Stiglitz's views matter, says the London daily, because he previously served as the World Bank's chief economist under the current president, James Wolfensohn, and helped steer the organization away from "the discredited diet of fiscal austerity and rapid market liberalisation it had force-fed developing countries for years."
Stiglitz fears a reversal if Wolfowitz takes the helm.
Deputy Defense Secretary Paul Wolfowitz's nomination brought sharp criticism from some commentators in countries where the bank does most of its work.
(Yuri Gripas - Reuters)
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"In recent years, more moderate policies and an anti-poverty focus have won the bank much more respect across the developing world," he says. "That progress would be badly undermined by an extreme turn to the right."
One of Wolfowitz's few supporters says his pledge not to impose a U.S. agenda on the bank need not be taken too seriously.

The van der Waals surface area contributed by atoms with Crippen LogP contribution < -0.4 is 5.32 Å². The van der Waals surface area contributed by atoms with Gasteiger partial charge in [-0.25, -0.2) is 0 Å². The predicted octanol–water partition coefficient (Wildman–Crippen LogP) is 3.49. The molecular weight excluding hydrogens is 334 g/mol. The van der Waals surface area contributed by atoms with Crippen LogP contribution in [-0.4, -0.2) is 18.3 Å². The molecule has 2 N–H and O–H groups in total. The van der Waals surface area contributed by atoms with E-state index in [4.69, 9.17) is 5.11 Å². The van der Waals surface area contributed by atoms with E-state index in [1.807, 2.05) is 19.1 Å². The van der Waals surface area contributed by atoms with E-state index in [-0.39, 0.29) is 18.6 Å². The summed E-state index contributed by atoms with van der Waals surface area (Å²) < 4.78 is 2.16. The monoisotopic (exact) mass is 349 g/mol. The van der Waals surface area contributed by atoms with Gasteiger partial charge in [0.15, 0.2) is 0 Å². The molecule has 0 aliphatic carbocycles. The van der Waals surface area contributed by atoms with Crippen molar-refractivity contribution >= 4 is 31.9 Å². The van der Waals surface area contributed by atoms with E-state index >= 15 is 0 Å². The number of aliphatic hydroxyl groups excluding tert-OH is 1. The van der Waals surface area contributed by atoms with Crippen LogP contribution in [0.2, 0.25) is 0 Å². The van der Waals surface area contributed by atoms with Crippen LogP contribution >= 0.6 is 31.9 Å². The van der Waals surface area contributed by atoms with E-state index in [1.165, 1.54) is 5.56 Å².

Amity Shlaes, columnist for the Financial Times (subscription) of London, says the virtue of Wolfowitz's nomination is precisely that he will advance an American agenda of "muscular diplomacy." Shlaes laments that Wolfensohn has made himself popular at the bank by stressing poverty reduction and enlisting the help of nongovernmental organizations. The bank, she writes, "has become obsessed with the environment. And it has battled too little for the entrepreneur and too much against poverty."
Shlaes predicts that Wolfowitz will try to shift the bank's emphasis from poverty reduction to "nation-building and economic growth. His World Bank projects will reflect his experience in Indonesia where, as ambassador, he promoted stability and growth by promoting openness (read: democracy)."
One test of Wolfowitz's tenure at the World Bank will be Iran, which President Bush has described as part of a global "axis of evil." The bank says that it has $432 million worth of projects in the country, including a major upgrade of Tehran's water sanitation system.
The test is this: Does Paul Wolfowitz understand that part of his new job is cleaning the sewers for poor people in countries with unpopular governments?